So how instrumental are the Irish to the development and evolution of whiskey? For starters, the word ‘whiskey’ itself comes from the Gaelic uisce beatha, meaning ‘water of life’. The Irish have been distilling whiskey since the 6th Century, making Irish whiskey perhaps the oldest spirit in Europe. In 1608, King James I granted the first distillery license to what would eventually become The Bushmills Old Distillery Company. By the mid 19th Century, Dublin distiller John Jameson was pioneering the use of massive copper single-pot stills that gave his namesake whiskey a consistent flavor and quality. There are now more than 30 distilleries operating in Ireland, making it the fourth largest producer of whiskey in the world behind Scotland, America and Japan.
Irish whiskey is, quite simply, whiskey that has been distilled and aged in Ireland (If you’re into Irish Department Of Agriculture official regulation documents, this one is pretty good). And the four legal types of Irish whiskey – Single Malt, Single Pot Still, Single Grain or Blended – can be as versatile and rewarding as anything from Scotland.
I’m a fan of Powers Irish Whiskeys. Founded in 1791 by a Dublin innkeeper and his son as a single pot distillery, it’s now owned by Pernod-Ricard and remains an iconic Irish spirit. Their distillation process is fairly unique; malted barley is dried in enclosed kilns with no smoke, milled for mash with unmalted barleys and proprietary yeast, then triple distilled. The result is exceptionally rich and rounded flavors with distinctive notes of honey and spice.
Their Gold Label is a blended whiskey made at the same distillery as Jameson’s, and is the #1 selling whiskey in Ireland. It’s packed with flavor, from its burnt sugar and malted barley nose to its crisp cinnamon/clove/apple notes and warm oak & honey finish. A splash of water opens up a nice light grassy taste. It’s a terrific sipping whiskey, with a wallet-friendly price, too.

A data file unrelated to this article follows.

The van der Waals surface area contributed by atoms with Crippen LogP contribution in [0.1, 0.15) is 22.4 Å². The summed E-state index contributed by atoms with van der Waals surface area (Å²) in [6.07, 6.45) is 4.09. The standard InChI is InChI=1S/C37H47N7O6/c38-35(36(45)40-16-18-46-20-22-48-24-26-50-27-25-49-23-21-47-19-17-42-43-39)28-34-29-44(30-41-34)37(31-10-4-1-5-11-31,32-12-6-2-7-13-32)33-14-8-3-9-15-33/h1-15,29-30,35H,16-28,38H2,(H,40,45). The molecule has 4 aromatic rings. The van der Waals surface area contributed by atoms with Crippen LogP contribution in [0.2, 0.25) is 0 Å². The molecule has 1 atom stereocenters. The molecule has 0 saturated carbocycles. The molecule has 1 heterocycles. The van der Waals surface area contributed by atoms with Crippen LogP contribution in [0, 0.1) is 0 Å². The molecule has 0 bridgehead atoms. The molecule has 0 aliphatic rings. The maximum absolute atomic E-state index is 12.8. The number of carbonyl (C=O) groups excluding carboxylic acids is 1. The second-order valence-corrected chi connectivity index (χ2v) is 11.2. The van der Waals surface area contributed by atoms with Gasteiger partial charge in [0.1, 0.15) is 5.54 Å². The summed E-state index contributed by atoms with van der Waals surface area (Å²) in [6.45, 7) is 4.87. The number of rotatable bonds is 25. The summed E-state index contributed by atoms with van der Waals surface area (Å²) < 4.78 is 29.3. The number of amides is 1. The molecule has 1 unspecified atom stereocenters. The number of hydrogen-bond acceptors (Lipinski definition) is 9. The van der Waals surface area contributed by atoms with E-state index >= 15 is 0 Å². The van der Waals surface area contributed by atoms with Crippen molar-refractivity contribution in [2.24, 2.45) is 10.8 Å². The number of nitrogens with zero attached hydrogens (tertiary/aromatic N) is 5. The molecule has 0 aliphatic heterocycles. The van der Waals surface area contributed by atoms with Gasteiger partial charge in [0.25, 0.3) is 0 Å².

Powers Signature Release is triple distilled in copper pot stills from a single distillery and aged primarily in former bourbon barrels, with a portion matured in Oloroso (a Spanish sherry) casks. There’s honeyed grains in both its nose and taste, with tingles of spicy fruit, dark coffee and creamy oak throughout. It’s equally delicious neat or on the rocks.
Powers John Lane – named for the Dublin street where the original family distillery operated – is similarly single-pot distilled but aged for 12 years, making it extra smooth with pronounced flavors of green fruits, dark chocolate, chewy raisins and spicy oak. It may be among the best premium Irish Whiskeys you’ll ever taste.
We carry all three – along with many other terrific Irish Whiskeys – at Broadway Dive. Drop in and try one soon. Until then, may you have warm words on a cold evening, a full moon on a dark night, and a smooth road all the way to your door.